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A student walks through the hallway of a Denver charter school.

A student walks through the hallway of a Denver charter school.

Colorado schools can’t sue to overturn Taxpayer’s Bill of Rights, judge rules

Advocates for greater school funding were dealt a blow Thursday after a U.S. District Court judge ruled they didn’t have standing in a lawsuit seeking to overturn the state’s Taxpayer’s Bill of Rights.

In his opinion, U.S. District Judge Raymond P. Moore said a coalition of lawmakers, educators and school boards failed to convince him that they had the right to sue.

Moore’s decision is the latest development in a long-running legal challenge to the 1992 constitutional amendment that prohibits Colorado lawmakers and other elected officials from raising taxes without consent from voters.

The lawsuit, which was originally filed in 2011, was given new life late last year after five school districts joined as plaintiffs. But the addition — meant to meet a necessary standard a plaintiff must have to sue — did little to sway the judge.

Colorado Attorney General Cynthia Coffman, a Republican, said in a statement she hoped the judge’s decision would put an end to the lawsuit.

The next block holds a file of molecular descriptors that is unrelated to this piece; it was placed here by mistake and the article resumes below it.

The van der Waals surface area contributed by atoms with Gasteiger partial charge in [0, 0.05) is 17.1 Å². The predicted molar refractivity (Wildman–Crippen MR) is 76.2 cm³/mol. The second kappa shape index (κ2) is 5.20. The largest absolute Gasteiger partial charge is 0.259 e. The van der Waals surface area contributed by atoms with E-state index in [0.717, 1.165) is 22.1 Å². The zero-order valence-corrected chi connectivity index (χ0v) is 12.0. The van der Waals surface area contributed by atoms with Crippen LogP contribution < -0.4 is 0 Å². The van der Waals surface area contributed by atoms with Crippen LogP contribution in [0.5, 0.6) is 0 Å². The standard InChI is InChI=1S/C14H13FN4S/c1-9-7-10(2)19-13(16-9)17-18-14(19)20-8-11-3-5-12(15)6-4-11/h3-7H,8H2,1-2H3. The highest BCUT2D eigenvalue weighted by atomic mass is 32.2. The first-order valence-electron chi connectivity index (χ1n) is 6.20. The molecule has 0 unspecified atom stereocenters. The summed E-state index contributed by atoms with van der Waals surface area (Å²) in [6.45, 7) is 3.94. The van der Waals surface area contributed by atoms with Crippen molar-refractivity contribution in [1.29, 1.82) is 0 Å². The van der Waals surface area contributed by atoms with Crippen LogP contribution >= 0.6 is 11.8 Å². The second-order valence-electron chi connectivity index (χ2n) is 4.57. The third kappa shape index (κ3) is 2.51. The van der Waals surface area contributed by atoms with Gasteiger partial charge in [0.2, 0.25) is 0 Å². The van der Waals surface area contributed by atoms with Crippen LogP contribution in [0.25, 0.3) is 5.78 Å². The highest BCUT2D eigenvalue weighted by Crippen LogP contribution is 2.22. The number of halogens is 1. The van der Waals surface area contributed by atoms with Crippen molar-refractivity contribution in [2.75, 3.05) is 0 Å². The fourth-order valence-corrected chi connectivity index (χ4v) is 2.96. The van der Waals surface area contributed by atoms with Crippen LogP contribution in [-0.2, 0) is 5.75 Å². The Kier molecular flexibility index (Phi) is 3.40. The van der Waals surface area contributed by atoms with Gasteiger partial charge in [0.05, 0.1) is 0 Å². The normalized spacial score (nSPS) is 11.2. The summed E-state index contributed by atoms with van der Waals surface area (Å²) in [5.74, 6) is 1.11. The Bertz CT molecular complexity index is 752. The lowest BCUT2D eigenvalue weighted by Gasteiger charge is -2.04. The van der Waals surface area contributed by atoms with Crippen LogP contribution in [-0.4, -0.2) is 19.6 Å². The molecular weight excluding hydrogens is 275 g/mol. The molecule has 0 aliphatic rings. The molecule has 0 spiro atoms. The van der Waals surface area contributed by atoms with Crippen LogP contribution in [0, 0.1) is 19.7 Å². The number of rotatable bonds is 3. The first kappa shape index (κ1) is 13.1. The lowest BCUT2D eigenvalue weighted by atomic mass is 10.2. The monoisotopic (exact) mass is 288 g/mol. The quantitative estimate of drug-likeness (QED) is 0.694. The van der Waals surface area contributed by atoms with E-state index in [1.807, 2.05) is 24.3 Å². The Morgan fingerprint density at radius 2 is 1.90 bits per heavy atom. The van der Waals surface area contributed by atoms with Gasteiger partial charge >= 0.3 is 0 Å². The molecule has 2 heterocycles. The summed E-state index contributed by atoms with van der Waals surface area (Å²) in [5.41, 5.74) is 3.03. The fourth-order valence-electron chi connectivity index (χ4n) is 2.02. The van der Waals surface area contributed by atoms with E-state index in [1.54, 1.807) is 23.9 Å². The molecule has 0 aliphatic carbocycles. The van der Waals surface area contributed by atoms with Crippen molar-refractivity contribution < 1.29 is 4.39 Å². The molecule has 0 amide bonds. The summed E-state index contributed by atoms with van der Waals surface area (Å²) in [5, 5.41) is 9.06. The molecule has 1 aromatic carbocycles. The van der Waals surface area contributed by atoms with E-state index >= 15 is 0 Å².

“The district court’s order recognizes that this suit is an improper attempt to debate a public policy question through a federal lawsuit,” she said in a statement. “We hope the plaintiffs in this case will not appeal, given that my office has won victories in the Supreme Court, the Tenth Circuit Court of Appeals, and now the federal district court.”

A spokeswoman for the plaintiffs said they would meet next week to discuss the ruling and their options.

The ruling comes as a number of efforts to rethink how the state funds its schools are underway. Lawmakers are close to establishing a committee to propose changes. And a group of education advocates are laying the groundwork to ask voters in 2018 for more school funding.